It almost seemed a shame to mow through the pretty daisies and buttercups sprinkled across the green like stars across the night sky, but they have had two extra weeks to grow, and it has been three since the lawn was last cut. Here are the before and after~
See the pretty daisies and buttercups? Look how green the grass is too. It makes me want to walk barefoot across the lawn, so cool and pleasant.
The daisies and buttercups are gone, there is a semblance of stripes, but I am shocked at how poor the condition is. Yellow is the new green! I will have to look up what to do about this to improve it for next year. I don't mind the daisies, but I don't like the yellow grass.
There were pollinating insects at last! This is a hover fly on the pink osteospermum~
and here is a white tailed bumblebee getting ready to dive, head first, into the oriental poppy~
Then, with what is becoming almost too predictable for comfort, it all changed for the weekend. On Thursday I made an emergency dash to the hardware store for thirty bamboo canes to stake up the lillies in an attempt to give them some support from the forecast gales and rain, due on the weekend. It is now Saturday, it rained heavily all night, but that is okay . . I don't mind the rain at night. Night time is a good time for it to rain! The wind, is another matter. My lawn is littered with the fronds of a neighbouring Cordyline Palm tree. This is a viscous tree. I do not like them at all. The fronds are tough and I can quite see why they are used for making sturdy baskets in foreign climes, for they are strong, fibrous, and do not compost well as they just break down into fibrous strands that knot into everything. They have a vicious spike on the tip that can give a nasty, sore wound. They caffle around the lawn mower blades . . and the flowers produce a pungent, sickly sweet smell that cloys and permeates everywhere. I do not like them. Rant over!
For two days now the wind has blown hard, and more again today. Thankfully, my attempts at emergency staking are mostly successful. The ground is deep pink underneath the rugos roses where the petals have ripped off. They should recover well, as they flower all summer long before producing those beautiful, glossy, red rose hips. The poppies did better than I expected too, but they are a sorry shadow of what might have been. I am increasingly amazed at the tenacity of plants to survive and recover. This photo was taken before the wind~
My lettuce has not fared well . . the slugs have decimated the small crop, so I must start over. It is not too late to sow another crop. My curly kale and Swiss chard seedlings also became slug fodder. What can I do?
Still, the flowers are doing really well, and here are some photographs for you to see them all~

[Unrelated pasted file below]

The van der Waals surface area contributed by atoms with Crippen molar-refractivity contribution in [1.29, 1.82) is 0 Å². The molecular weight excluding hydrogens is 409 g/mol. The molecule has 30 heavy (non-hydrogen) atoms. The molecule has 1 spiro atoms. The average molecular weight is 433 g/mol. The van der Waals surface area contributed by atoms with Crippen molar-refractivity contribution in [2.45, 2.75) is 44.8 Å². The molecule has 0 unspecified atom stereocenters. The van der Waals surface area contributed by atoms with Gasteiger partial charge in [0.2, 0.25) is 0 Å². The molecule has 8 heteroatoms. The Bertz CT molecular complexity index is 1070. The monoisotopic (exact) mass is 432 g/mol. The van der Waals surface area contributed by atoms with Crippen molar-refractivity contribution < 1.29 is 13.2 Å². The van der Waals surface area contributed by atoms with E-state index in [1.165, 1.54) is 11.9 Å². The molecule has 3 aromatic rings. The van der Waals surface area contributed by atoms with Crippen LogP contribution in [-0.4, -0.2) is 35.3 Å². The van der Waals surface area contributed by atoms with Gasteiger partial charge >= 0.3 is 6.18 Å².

This is one of my favourites (I do seem to say that about most plants, don't I?) It is purple alyssum. When I bought the seeds I thought they were annuals, but this is a not~so~common perennial variety! The purple cushions of bloom just get bigger each year~
I love how these two Alchemilla mollis tumble into each other, over from a raised border and down the step. Very effective, and it pleases me a lot~
This is a dwarf clematis. You can see there are many buds, and I wait patiently to see this a mass of purple, one of my favourite colours in the garden~
This 'dwarf' geranium looks very healthy, but so far it is all leaf and no sign of flowers. It is puzzling, because it is also twice the size it should be! I grew it from a cutting taken in spring this year. We must wait and see~
The Nigella are opening too. I love their feathery fronds surrounding the pure, white flower. These are all self~seeded. Originally, there were blues, pinks, and mauves, but only the white seems to survive now. Very pretty, though~
This is a dwarf verbascum. I check daily for the Mullein moth, for verbascum and mullein are different names for the same plant. Mullein moth can destroy a big, healthy plant overnight if left unchecked. I love how this opens up in sections along the flowering spikes~
A wild poppy, not quite like the Flander's Poppy, and I wonder if it isn't a cross between two varieties~
The same bloom in close up~
Finally, Gentle Reader, just yesterday evening I received a beautiful gift from a dear friend. A copy of The Plants of Middle Earth by Dinah Hazell. I cannot tell you how thrilled I am, especially as I already have many of the plants listed growing merrily in my garden. Now, new ones are added to my wanted list too! Isn't this such a thoughtful gift, for a gardener who also happens to be a fan of Tolkien and Middle Earth? I am such a lucky gardener.